It has been said that as soon as the number of scholars in a given subject area reaches 500, two events generally occur: a society is formed and a new journal is launched. Although many societies publish their own journals, the majority of society journals are published under contract. Many new and smaller societies (and indeed some large ones) prefer to partner with a publisher to launch a new journal. The partner could be a commercial publisher, a non-profit University Press, or a related larger society with its own publishing program. (See discussion of societies’ role in journal publishing in Chapter 1, Introduction to journals.)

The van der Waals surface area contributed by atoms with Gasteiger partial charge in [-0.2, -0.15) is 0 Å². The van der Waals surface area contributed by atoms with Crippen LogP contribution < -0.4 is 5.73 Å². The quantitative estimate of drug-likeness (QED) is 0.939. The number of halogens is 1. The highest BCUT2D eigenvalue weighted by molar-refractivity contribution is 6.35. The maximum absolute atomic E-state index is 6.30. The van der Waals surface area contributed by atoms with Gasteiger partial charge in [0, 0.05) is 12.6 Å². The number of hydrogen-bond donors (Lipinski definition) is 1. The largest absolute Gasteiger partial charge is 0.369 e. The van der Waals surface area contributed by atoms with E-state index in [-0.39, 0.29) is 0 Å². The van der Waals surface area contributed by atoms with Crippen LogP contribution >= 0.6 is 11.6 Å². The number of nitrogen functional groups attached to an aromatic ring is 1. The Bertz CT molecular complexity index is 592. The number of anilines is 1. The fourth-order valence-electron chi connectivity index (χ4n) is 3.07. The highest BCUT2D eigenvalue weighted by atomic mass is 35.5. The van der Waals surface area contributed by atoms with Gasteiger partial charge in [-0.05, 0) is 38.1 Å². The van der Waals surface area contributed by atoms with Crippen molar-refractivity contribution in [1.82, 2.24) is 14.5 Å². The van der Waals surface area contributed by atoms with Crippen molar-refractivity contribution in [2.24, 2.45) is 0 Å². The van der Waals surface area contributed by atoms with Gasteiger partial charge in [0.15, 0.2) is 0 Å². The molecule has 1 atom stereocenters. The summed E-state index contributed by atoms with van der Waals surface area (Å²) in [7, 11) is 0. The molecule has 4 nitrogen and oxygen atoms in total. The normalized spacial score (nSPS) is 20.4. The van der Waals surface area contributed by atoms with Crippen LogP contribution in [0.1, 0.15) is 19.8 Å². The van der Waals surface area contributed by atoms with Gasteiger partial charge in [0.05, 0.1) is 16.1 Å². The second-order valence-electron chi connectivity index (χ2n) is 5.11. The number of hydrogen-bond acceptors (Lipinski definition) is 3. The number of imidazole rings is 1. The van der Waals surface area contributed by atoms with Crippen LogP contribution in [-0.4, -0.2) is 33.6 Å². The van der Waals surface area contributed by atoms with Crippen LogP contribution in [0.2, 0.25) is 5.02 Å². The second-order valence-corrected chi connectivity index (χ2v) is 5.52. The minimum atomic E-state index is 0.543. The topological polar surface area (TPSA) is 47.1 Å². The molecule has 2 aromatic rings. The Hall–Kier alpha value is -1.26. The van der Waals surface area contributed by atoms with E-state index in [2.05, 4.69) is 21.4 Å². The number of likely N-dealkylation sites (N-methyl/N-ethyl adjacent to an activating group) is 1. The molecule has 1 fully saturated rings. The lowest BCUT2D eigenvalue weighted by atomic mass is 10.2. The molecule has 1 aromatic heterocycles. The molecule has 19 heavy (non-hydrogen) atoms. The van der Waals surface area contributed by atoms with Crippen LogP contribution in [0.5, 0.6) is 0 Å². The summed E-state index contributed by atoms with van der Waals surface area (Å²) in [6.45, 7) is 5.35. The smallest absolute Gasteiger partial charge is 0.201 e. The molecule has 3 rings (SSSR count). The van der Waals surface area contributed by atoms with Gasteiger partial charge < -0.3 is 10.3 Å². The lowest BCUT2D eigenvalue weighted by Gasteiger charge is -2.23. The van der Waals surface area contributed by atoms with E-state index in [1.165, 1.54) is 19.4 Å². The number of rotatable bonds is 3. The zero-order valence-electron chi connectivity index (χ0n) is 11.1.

While this chapter addresses contract publishing for societies, a journal may equally be owned by other bodies such as an academic department at a university or an independent institute. In addition, the “publisher” may also be a society that publishes its own journal and offers publishing services to other societies. The same procedures generally apply.
Partnering with a publisher to launch a new journal offers a society a number of advantages:
It allows the society to concentrate on its mission to serve its members and advance the field.
It allows the society to retain ownership of the journal without the financial risk of self-publishing.
It provides a reduced-rate publication to members, again without the financial risk of self-publishing.
It provides access to a depth of publishing and marketing expertise which would be difficult to match for a single title.
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